wow, i love the memories, post more its quite fun to read them. -debbie
I read this to Frans last night, and he got a pretty good chuckle from it! Thanks for sharing Liz! :)Jenny
part III...“How's it looking up there?” Frans called to David who was coming down the ladder from the roof. “I've got all these snowballs ready in case any sparks stay smoldering on the roof. We'll put them out before they catch anything on fire.” “Here, I've got the baking soda,” Frans handed him the bag. “It's about time!” David took the bag and scaled the ladder. “Be careful up there!” Frans called up as he held the bottom of the ladder steady. David walked gingerly to the chimney and dropped the bag of soda down. The bag would melt in the heat of the fire, dumping the contents and putting out the fire. He stood there waving the smoke out of his eyes as the flames disappeared. “Well, that's out. Now let's see if there's a fire still in the woodstove.” He reported as he climbed down the ladder. “Hey Jennifer, you can come down now!” Frans called at the top of his voice as they came back in the house. She had been posted in the attic with a hand on the chimney block to let them know if it got too hot.“I can't close the door.” Jen whined. “Whaattt? I can't hear you!” Frans shouted again over the sound of the blowdryers. “What did you say?” I shut off my overheating blowdryer and turned on the kitchen faucet. “Gary, there's still no water!” I called to him over the sound of his blowdryer. “The fires doing okay. I'll get the vacuum cleaner,” David volunteered. “I'll check the kerosene.” I answered. The routine Dad used for thawing pipes was to hook the vacuum cleaner hose on to the blowing end of the Electrolux and put the sucking end near the kerosene heater. That way the heat would get blown at the pipes to thaw them. “It's almost empty,” I reported to Frans who had come to inspect the situation. “I'll go get the can from the garage,” he said before dashing out the door. “Gary, why don't you shut that off now — its not working and I can't hear myself think.” The sudden quiet in the porch was pierced by the sharp scraping noise of the kerosene tank being lifted out of the heater. When Frans came back, he sloshed more fuel into the receptacle spilling as much as he got in. “Hey, easy there. Be careful. We don't want that stuff dumped all over the porch.” “Okay, its full,” Frans reported screwing the cap back on the fuel can. David came with the electrolux vacuum cleaner. “Ugh. That stuff reaks. Be careful when you light that thing.” “I'm not going to light it — this whole porch will start on fire.” I told him. “I'll do it,” he volunteered. After some discussion about how high the blue flame should be and what size cone was appropriate, we set up the vacuum cleaner to suck warm air from the heater and to blow it through the hose, which by now Gary had in his hand. “Ready, Gary?” “Yep, turn it on!” He called without taking his eye of the pipe. “How are Ivan's feet doing?” I asked Becky as I headed back into the kitchen. “They're warming up. I've got them wrapped in a towel. Can you take over here? I've got to milk the cow.” She scooted over so I could take her place at Ivan's feet near the wood stove. Several hours later, with the water still not flowing, we gave up. The woodstove was burning nicely, Ivan could stand on his feet without wincing too bad, the cow had been milked, the goats fed. “It's already seven o'clock — who's hungry?” I asked while surveying the contents of the refrigerator with affirmatives answered all around. “Looks like it'll be makara pottus,” I announced using the Finnish name for weiner soup — a dish Mom convinced us was a delicacy during the tough economic times of Dad's 33 weeks of unemployment the previous year. The recipe called for boiled potatoes cut into pieces, wieners cut into pieces, cornstarch for thickener, ketchup for flavoring, and more or less water depending on the number of mouths to be fed. With several of us pitching in we had the potatoes boiling on the stove in no time and were sitting down to eat by 8:00p.m. The next morning, the frozen pipes were our only problem but after burning through so much kerosene the night before we'd decided to wait for Mom and Dad to get home. We turned our attention instead to the tree. To measure the height of the ceiling, Frans climbed up on a chair and stretched as high as he could with one end of dad's tape measure. “10 feet.” Becky read the bottom. We dashed outdoors stopping only to slip our feet into whoever's boots were standing upright in the porch. We measured the tree. At least 15 feet would have to be cut off and more if we were going to fit the angel on top. “Stand back.” David warned as he started up the chainsaw which hadn't been put away and was right handy beside the tree. Soon we were struggling to get the tree to stay erect in the tree stand. “It's leaning towards the creek.” “No, now its leaning too far towards the field.” “Oops, come back this way a little.” Becky and I were giving direction to Frans and David who lay on their bellies under the tree adjusting the screws in the tree stand. “Alright, that looks good. Let me get some water.” Becky dashed off as the boys stood up and brushed the pine sap and needles off their hands and onto their jeans. “The tree looks terrible.” “Is this the same one we hauled back yesterday? Where did all the branches go?” After some discussion it was decided that three of us would retrace our steps back to the woods to retreive any branches that broke off on our trek — because surely they were on when we found this beautiful tree. We were back an hour later with arms full of boughs and red faces and frozen fingers. Becky had a spool of white sewing thread ready to begin the work of tying on branches to the bare spots. But no sooner did we have one tied in place than it broke. “Duct tape would hold,” David boasted. “How about fishing line? Its almost unvisable,” Frans observed. Hours later with branches tied on with fishing line and reinforced with fishing line slings hanging from the curtain rod, we'd added 10 branches to patch up the bald spots in God's handiwork. We wrestled the huge cardboard Christmas box down the steps from the attic and set about hanging lights and bulbs and icicles and other ornaments on the tree. By the time Mom and Dad got back from Thunder Bay with Heather and Charlie, the tree was glowing bright in the dark living room. After they'd had a moment to admire the tree and our popcorn chain and the decorations we put around the house, David asked, “Do you see anything odd about the tree?” “No — why? What do you mean?” Mom asked. “Do you mean the fishing line?” Dad asked. “We hoped it'd be invisible,” somebody muttered. “Well you did a good job — I've just got a good eye for finding my things — that is MY fishing line, right?” Dad teased. “How'd everything else go while we were gone?” Mom asked as she took off her winter jacket. “Well, the pipes froze. And they're still frozen.” “Will somebody get the vacuum cleaner out? I'll go change into my work duds,” Dad said matter-of-factly.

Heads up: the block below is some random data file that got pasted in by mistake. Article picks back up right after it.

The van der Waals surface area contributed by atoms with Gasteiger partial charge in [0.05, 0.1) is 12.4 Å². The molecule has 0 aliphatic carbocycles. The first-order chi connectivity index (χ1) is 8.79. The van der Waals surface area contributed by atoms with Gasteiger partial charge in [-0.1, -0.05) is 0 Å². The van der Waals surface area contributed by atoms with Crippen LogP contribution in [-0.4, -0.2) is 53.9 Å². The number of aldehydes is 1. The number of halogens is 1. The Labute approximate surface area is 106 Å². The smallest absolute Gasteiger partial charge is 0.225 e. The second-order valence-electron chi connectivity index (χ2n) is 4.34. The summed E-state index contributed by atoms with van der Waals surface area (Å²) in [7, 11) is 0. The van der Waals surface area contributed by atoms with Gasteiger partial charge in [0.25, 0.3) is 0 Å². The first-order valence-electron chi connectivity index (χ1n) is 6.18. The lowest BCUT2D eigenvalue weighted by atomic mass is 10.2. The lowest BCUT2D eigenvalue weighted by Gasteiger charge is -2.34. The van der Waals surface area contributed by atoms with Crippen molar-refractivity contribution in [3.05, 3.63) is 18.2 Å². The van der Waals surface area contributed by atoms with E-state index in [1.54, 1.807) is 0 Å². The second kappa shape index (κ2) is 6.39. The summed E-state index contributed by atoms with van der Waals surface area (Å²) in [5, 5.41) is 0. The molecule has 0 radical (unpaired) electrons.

i love it, its a perfect way to stay busy while mom and dad are out of town, we should try something similar here to keep from being bored when mo and dad are gone :) i don't think that would sly to well any more :) -debbie
Thanks; this is going to be printedand added to my scrapbook. I recallsomething of the trip to Thunder Bay. It was cold there that the carwouldn't start. Can't recall how wegot it going! dk
I shared this story last night with Jeff & Mona, Frans & Jenny (who had already had their laughs) and Ronda Byykkonen. What a hoot. You can see each person today in who they were back then. Quite hilarious .... wonderful writing!-anita